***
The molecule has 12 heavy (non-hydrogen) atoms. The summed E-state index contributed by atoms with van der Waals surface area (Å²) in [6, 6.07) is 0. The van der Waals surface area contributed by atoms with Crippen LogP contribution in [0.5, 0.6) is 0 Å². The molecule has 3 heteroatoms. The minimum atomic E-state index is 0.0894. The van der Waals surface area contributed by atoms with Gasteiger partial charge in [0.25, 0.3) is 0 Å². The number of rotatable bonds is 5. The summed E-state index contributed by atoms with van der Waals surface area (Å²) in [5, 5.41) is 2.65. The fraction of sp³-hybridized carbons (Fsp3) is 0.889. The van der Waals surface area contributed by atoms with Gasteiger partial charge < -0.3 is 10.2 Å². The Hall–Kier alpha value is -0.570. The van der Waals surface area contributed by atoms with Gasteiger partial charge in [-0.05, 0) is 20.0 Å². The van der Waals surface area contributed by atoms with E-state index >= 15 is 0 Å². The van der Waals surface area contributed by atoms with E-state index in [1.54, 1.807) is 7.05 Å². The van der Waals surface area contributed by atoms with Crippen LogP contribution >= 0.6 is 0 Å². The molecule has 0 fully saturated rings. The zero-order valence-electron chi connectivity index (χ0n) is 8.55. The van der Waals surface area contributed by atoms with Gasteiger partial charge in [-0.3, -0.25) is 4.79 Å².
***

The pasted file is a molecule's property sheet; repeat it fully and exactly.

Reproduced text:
The molecule has 12 heavy (non-hydrogen) atoms. The summed E-state index contributed by atoms with van der Waals surface area (Å²) in [6, 6.07) is 0. The van der Waals surface area contributed by atoms with Crippen LogP contribution in [0.5, 0.6) is 0 Å². The molecule has 3 heteroatoms. The minimum atomic E-state index is 0.0894. The van der Waals surface area contributed by atoms with Gasteiger partial charge in [0.25, 0.3) is 0 Å². The number of rotatable bonds is 5. The summed E-state index contributed by atoms with van der Waals surface area (Å²) in [5, 5.41) is 2.65. The fraction of sp³-hybridized carbons (Fsp3) is 0.889. The van der Waals surface area contributed by atoms with Gasteiger partial charge < -0.3 is 10.2 Å². The Hall–Kier alpha value is -0.570. The van der Waals surface area contributed by atoms with Gasteiger partial charge in [-0.05, 0) is 20.0 Å². The van der Waals surface area contributed by atoms with E-state index >= 15 is 0 Å². The van der Waals surface area contributed by atoms with E-state index in [1.54, 1.807) is 7.05 Å². The van der Waals surface area contributed by atoms with Crippen LogP contribution >= 0.6 is 0 Å². The molecule has 0 fully saturated rings. The zero-order valence-electron chi connectivity index (χ0n) is 8.55. The van der Waals surface area contributed by atoms with Gasteiger partial charge in [-0.3, -0.25) is 4.79 Å².